Courts proceed with caution when faced with internal disputes of churches since “ ‘[r]eligious bodies are to be left free to decide church matters for themselves, uninhibited by State interference,’ save for matters that can be resolved through the application of ‘neutral principles of law’ “ (Blaudziunas v. Egan, 18 NY3d 275, 280 [2011], quoting First Presbyt. Church of Schenectady v. United Presbyt. Church in U.S. of Am., 62 N.Y.2d 110, 116–117, 120 [1984], cert denied 469 U.S. 1037 [1984]; see Jones v. Wolf, 443 U.S. 595, 599–601 [1979] ). Here, the parties simplified and narrowed the issues by stipulating to certain facts and seeking a determination based upon submitted papers. Stipulations are favored and, so long as public policy is not violated, “parties to a civil dispute are free to chart their own litigation course and, in so doing, they may stipulate away statutory, and even constitutional rights” (Matter of Mallinckrodt Med. v. Assessor of Town of Argyle, 292 A.D.2d 721, 722 [2002] [internal quotation marks and citation omitted]; accord Mitchell v. New York Hosp., 61 N.Y.2d 208, 214 [1984] ).

There is merit to plaintiffs' argument that Supreme Court erred in finding Bethel to be a General Council affiliated church. The parties stipulated that Bethel was a District affiliated church. This stipulation in no way implicated a violation of public policy and, in fact, is supported by affidavits in the record from Durst, as well as George Wood, the General Secretary of the General Council of the Assemblies of God.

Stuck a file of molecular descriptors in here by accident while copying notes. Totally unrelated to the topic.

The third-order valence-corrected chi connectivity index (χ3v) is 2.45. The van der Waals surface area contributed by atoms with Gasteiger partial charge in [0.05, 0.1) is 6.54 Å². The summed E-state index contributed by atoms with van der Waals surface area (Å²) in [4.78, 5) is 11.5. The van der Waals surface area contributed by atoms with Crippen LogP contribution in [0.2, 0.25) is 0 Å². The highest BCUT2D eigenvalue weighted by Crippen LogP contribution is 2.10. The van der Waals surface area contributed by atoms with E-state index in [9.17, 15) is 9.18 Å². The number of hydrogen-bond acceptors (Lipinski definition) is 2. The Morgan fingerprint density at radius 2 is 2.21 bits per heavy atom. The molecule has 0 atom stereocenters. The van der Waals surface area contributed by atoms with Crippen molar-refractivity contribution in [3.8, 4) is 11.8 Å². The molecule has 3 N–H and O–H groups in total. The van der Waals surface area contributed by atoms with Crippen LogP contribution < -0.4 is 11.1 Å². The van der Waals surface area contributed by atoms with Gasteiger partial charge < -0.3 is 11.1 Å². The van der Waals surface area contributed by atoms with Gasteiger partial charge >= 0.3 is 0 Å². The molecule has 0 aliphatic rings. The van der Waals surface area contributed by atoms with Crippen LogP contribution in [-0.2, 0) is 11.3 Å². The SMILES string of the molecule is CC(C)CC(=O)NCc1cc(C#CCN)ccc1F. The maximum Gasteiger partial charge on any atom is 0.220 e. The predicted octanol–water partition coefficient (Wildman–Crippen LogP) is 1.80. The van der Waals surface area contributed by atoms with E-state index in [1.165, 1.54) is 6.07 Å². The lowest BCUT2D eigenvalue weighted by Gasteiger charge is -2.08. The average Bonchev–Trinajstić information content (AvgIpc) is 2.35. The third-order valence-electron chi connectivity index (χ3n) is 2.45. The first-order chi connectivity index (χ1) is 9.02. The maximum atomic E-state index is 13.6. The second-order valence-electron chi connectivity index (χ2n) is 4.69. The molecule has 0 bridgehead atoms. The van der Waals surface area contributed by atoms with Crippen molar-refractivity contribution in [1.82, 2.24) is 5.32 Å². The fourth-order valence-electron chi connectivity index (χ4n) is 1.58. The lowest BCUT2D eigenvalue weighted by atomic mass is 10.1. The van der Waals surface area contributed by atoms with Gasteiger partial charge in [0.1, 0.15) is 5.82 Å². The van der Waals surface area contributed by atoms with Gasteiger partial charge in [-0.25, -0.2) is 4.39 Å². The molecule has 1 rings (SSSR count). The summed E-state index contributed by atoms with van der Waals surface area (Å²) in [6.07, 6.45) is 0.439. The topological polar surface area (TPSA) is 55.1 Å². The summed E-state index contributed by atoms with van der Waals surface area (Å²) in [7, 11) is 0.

Significantly, the parties further stipulated that, as a District affiliated assembly, Bethel “at all relevant times, pursuant to the Constitution and By–Laws of the General Council of the Assemblies of God and the New York District of the Assemblies of God, ․ is and was under the direct administrative control of the New York District” (emphasis added). By acknowledging that they are subject to the direct administrative control of the District, defendants are essentially conceding a dispositive issue. As set forth by Durst and Wood, the District bylaws provided authorization for the action taken here with respect to a District affiliated church. The bylaws stated that the District officiary would be represented on the board of trustees of a District affiliated church and the degree of supervision of that church rested within the discretion of the District officiary. The District officiary was the executive presbytery, which authorized and took the disputed action based in part on the determination that Bethel lacked a valid membership roster and had inadequate records to determine the election or terms of the local trustees.